Friday, July 17, 2015

"Shovel Ready" Ways To Reduce Costs Of Federal Incarceration

...According to my good friend and retired 23-year veteran of the Bureau of Prisons (BOP), Jack Donson, the ability to reduce the prison population and reform correctional practices by legislation is only part of the solution.  In fact, many reforms can be accomplished by simply using the existing BOP policies.

Donson, who addressed the Charles Colson Task Force For Federal Corrections in May 2015, was one of many who spoke on solutions for prison reform.  Donson, now a prison consultant and (full disclosure) adviser on my own project, Prisonology, has what he calls, “Shovel Ready” policies that could help achieve the goals envisioned by political leaders.  Here are some ideas for the majority of federal inmates who are non-violent (primarily drug) offenders:

Send Home The Old And Sick – We have an aging population in prison just as we do in society.  Compassionate Releases for elderly and those with terminal illnesses are rare according to groups like Families Against Mandatory Minimums (FAMM).   According to FAMM, fewer than 12 cases each year are even sent to the federal courts for review by the BOP.  Rather than set them free, the BOP cares for them at their own medical facilities that have capabilities to treat inmates with diseases ranging from cancer, to diabetes, to liver disease, to hospice care.  Like medical care on the outside, it is expensive on the inside as well.  Although the BOP policy on compassionate release was expanded in 2013, it has not taken advantage of its potential and releases under the program are still few.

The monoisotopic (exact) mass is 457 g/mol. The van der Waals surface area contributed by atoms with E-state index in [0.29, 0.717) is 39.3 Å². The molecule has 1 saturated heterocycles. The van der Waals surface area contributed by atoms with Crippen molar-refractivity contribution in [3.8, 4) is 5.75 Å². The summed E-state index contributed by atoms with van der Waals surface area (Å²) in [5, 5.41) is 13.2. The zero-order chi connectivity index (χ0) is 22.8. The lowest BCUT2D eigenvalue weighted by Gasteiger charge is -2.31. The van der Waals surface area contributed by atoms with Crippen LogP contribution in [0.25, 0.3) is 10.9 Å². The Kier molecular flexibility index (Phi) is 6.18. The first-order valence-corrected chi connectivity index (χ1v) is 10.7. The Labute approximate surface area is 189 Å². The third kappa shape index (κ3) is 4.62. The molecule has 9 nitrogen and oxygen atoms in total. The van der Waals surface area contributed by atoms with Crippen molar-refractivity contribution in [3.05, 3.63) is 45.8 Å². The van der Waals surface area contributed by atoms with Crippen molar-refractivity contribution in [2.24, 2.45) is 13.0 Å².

Expand Drug Treatment Programs – The BOP has a Residential Drug Abuse Treatment program that can offer inmates up to a year off of their prison term.  The program provides structure for inmates and teaches lessons that extend beyond the inmates’ time in prison.  The time reduction is an incentive granted by the BOP to inmates who qualify and complete the program.  However, some inmates are excluded because of what is referred to as “Director’s Discretion,” which is an additional restriction that too often excludes qualified candidates from participatng in the program.

More:  http://www.forbes.com/sites/walterpavlo/2015/07/16/shovel-ready-ways-to-reduce-costs-of-federal-incarceration/

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